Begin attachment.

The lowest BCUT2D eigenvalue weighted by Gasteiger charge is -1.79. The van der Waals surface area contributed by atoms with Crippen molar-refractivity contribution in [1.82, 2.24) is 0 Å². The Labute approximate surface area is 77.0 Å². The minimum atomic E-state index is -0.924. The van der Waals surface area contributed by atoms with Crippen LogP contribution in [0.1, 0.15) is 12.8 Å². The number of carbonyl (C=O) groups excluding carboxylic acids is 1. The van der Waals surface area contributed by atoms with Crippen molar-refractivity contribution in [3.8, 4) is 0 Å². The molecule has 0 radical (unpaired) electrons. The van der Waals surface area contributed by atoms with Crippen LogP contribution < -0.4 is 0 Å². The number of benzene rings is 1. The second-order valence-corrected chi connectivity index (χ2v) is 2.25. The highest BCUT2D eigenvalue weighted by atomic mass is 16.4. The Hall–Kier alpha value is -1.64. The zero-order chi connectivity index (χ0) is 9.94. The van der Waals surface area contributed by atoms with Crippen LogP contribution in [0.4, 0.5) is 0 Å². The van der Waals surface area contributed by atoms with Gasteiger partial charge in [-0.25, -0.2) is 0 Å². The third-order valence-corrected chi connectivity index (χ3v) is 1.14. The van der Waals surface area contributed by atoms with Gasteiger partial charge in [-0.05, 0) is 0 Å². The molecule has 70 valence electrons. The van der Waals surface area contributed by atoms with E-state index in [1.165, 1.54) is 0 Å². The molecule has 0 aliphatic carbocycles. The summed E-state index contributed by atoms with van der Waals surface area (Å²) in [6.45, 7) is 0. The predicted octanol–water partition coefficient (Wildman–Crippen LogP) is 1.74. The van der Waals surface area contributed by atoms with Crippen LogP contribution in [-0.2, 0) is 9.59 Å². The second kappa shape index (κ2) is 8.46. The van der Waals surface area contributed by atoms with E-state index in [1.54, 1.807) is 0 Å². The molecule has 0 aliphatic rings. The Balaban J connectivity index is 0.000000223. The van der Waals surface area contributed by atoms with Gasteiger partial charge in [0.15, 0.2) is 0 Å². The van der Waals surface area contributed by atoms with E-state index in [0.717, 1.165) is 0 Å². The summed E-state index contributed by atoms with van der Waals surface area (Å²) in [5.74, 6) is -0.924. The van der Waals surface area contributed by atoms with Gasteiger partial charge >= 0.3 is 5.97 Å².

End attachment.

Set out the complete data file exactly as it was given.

The lowest BCUT2D eigenvalue weighted by Gasteiger charge is -1.79. The van der Waals surface area contributed by atoms with Crippen molar-refractivity contribution in [1.82, 2.24) is 0 Å². The Labute approximate surface area is 77.0 Å². The minimum atomic E-state index is -0.924. The van der Waals surface area contributed by atoms with Crippen LogP contribution in [0.1, 0.15) is 12.8 Å². The number of carbonyl (C=O) groups excluding carboxylic acids is 1. The van der Waals surface area contributed by atoms with Crippen molar-refractivity contribution in [3.8, 4) is 0 Å². The molecule has 0 radical (unpaired) electrons. The van der Waals surface area contributed by atoms with Crippen LogP contribution < -0.4 is 0 Å². The number of benzene rings is 1. The second-order valence-corrected chi connectivity index (χ2v) is 2.25. The highest BCUT2D eigenvalue weighted by atomic mass is 16.4. The Hall–Kier alpha value is -1.64. The zero-order chi connectivity index (χ0) is 9.94. The van der Waals surface area contributed by atoms with Crippen LogP contribution in [0.4, 0.5) is 0 Å². The van der Waals surface area contributed by atoms with Gasteiger partial charge in [-0.25, -0.2) is 0 Å². The third-order valence-corrected chi connectivity index (χ3v) is 1.14. The van der Waals surface area contributed by atoms with Gasteiger partial charge in [-0.05, 0) is 0 Å². The molecule has 70 valence electrons. The van der Waals surface area contributed by atoms with E-state index in [1.165, 1.54) is 0 Å². The molecule has 0 aliphatic carbocycles. The summed E-state index contributed by atoms with van der Waals surface area (Å²) in [6.45, 7) is 0. The predicted octanol–water partition coefficient (Wildman–Crippen LogP) is 1.74. The van der Waals surface area contributed by atoms with Crippen LogP contribution in [-0.2, 0) is 9.59 Å². The second kappa shape index (κ2) is 8.46. The van der Waals surface area contributed by atoms with E-state index in [1.54, 1.807) is 0 Å². The molecule has 0 aliphatic rings. The Balaban J connectivity index is 0.000000223. The van der Waals surface area contributed by atoms with Gasteiger partial charge in [0.15, 0.2) is 0 Å². The van der Waals surface area contributed by atoms with E-state index in [0.717, 1.165) is 0 Å². The summed E-state index contributed by atoms with van der Waals surface area (Å²) in [5.74, 6) is -0.924. The van der Waals surface area contributed by atoms with Gasteiger partial charge >= 0.3 is 5.97 Å².